Three Tests for a Website That Makes Every Prospective Student Want to Matriculate
What makes a website stand out as superior? There are some key qualities we all subconsciously look for when we scout a new site, but they are too often forgotten when it comes time to build or revise our own.
That Best Most Imperfect Place
A long, tough week has ended -- more or less -- in Boston.
An important issue has yet to take center stage in the debate simmering over the impact that credentialing will have on the relevancy of a college degree. There is a difference between completing certification that leads a student/employee to present credentials and verification that credentials actually demonstrate proficiency. What happens if our commitment to increasing access effectively leads to a “dumbing down” of learned outcomes? In the end, who's in charge
Finally, Secure Collaborative Document Software for Institutions
You’ve heard of Dropbox, Box, Google Drive - need I go on? Why would you care to hear about another cloud document service? Well, as of today, a little school out east called Yale is taking notice and has officially selected NetDocuments to handle their collaborative file management. And for good reason.
Finding Students Where They Live
I had lunch in Boston last week with Rob Hutter and Michael Staton, partners at Learn Capital, based near San Francisco. Both are extremely creative, committed and entrepreneurial thinkers about the intersection of ed tech and higher education. The conversation ranged widely as time flew by. What struck me most during it, however, was a theme that has repeated itself in a number of conversations I've participated in over the past few months.
The Evolution of Faculty Governance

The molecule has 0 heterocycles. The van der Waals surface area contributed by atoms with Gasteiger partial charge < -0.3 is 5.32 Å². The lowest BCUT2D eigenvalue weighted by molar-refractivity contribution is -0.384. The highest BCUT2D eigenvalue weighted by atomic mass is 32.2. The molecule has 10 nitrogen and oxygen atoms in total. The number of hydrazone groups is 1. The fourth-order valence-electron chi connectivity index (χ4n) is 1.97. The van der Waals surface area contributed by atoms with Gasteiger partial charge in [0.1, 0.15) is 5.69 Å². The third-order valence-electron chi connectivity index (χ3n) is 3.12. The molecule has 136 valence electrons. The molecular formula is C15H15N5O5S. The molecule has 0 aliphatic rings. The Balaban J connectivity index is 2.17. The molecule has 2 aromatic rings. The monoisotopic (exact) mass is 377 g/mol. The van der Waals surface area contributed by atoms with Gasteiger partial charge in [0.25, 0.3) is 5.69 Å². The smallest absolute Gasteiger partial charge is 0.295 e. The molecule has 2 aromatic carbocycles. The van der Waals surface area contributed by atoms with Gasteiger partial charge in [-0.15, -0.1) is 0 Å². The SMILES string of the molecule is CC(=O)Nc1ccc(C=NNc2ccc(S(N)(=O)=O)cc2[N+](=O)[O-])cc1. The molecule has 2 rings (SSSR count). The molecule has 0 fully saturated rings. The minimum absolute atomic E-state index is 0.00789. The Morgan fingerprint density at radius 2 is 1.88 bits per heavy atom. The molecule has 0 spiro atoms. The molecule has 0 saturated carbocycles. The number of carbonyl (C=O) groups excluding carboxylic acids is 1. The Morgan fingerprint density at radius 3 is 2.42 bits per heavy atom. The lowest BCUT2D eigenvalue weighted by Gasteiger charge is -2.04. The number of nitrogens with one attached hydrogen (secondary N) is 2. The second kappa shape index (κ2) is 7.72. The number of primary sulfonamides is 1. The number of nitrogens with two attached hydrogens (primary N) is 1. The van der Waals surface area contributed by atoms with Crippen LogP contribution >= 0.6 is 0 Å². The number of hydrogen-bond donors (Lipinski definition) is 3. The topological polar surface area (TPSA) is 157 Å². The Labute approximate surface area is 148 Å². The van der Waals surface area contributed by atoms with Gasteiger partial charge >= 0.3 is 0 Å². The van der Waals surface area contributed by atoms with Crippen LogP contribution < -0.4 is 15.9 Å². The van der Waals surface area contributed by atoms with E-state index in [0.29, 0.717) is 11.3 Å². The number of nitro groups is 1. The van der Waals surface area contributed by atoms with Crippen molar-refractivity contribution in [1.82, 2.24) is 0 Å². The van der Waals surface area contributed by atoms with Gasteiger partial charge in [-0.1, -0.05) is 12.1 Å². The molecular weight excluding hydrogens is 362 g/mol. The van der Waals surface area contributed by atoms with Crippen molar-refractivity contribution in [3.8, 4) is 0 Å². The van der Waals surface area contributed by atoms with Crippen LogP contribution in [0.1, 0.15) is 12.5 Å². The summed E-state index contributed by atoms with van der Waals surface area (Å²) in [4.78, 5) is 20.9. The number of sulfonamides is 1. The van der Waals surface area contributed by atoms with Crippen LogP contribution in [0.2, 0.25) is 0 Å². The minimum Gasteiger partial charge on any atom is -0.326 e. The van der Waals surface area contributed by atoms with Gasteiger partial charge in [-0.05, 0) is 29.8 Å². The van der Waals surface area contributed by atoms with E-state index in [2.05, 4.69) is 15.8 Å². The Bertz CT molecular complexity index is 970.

Historically, three groups share principal responsibility in collegiate governance. Boards of trustees are charged with financial stewardship, administrative oversight, and creating a climate in which all parties, especially the president, can succeed. Presidents and their senior staffs manage the enterprise. The faculty plays a critical role in program development and review.
New Opportunities for Independent Higher Education in the American West
While acknowledging the many reasons not to proceed, we argued that the drive to hold down sticker price, competition with each other and from for-profit and accredited online courses, adaptive use of new technology, and shifting consumer preferences intersect to effectively call the question. Fundamental to these realities, however, is a basic assumption that opportunity - dramatic and sustainable -- exists for those who can see the forest from among the trees.
And the Winner Is...Competition Through Cooperation in Higher Education
American colleges and universities have reached a tipping point in their evolution. The old business, financial and program models are insufficient. Consumers now balk at the advertised sticker prices charged. Local government, trapped by a spiral of declining revenues in a long and deep recession, challenges the nonprofit status of these institutions. Endowments - at least for a few colleges that have endowments that actually impact their bottom line - are only now approaching 2007-2008 levels. Donations are flat or at best increasing modestly except at that those institutions that have long-established pipelines in place.